If you have questions, please do not hesitate to ask in the comments.

webMethods Integration Server: Create non-printable characters

It is a common requirement (e.g. for search-replace operations on strings) to create characters that are non-printable, which also means there is no obvious way to type them in. In my case the situation was that I had to convert end-of-line characters  created on a Windows system (CR+LF) to Linux (LF only) for some unit tests to pass.

On webMethods Integration Server you have two options to do this. The first is to create a small Java service, which has the down-side that some people shy away from it. (I have even seen organizations that pretty much forbid them, which is probably a bit extreme.) The second way is to have a Flow service (Integration Server’s graphical programming language), which is what I demonstrate here.

So how do I create a LF character? For this you can use the pub.string:URLDecode service with “%0a” (without double-quotes) as input, which is simply the character with ASCII number 10 (0x0a).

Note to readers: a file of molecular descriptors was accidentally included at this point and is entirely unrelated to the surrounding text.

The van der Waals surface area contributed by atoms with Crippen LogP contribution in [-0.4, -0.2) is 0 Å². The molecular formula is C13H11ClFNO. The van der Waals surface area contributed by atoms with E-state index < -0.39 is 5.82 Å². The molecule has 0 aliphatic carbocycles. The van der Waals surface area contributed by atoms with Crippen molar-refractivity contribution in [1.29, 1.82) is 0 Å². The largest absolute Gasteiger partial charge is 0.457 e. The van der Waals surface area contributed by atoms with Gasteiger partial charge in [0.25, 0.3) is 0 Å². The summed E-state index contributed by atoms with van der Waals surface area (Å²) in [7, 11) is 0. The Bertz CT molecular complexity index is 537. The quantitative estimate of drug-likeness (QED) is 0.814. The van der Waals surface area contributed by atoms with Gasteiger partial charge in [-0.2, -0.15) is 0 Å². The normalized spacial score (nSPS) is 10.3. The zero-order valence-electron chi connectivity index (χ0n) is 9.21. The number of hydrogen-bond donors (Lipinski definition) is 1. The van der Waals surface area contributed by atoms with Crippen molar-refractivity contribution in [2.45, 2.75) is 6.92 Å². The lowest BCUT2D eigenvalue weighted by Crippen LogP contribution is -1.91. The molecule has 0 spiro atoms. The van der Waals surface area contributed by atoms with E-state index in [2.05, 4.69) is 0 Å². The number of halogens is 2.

And then you simply perform a replace operation using the pub.string:replace service and tell it to replace all CR+LF occurrences with LF. The search part is done best with a regular expression, in this case “\r\n” (again without the double-quotes). And don’t forget to set useRegex to true.

That’s it.

Simon Sinek: The Finite and Infinite Games of Leadership

Another very interesting talk of Simon Sinek, this time at Google. The full title is

“The Finite and Infinite Games of Leadership: Leadership, Business and Finding Purpose in the Workplace.”

The following points were interesting  for me:

  • Time code 7:00 :  Infinite players do not compete with the competition but themselves. This has an awful lot of strategic implications.
  • Time code 16:55 : Dealing with personal objectives and bonuses. Also see my post about this very topic.
  • Time code 33:00 : Why are small companies usually more innovative than big ones?

VLANs with pfSense, Unifi, and VMware ESXi

For setting up VLANs in my home network I basically followed the tutorial from Crosstalk Solution on YouTube:

The result, however, was not working as expected. As it turned out the critical difference was that I have my pfSense firewall running virtualized on VMware ESXi 6.5. By default the latter “removes” VLAN tags.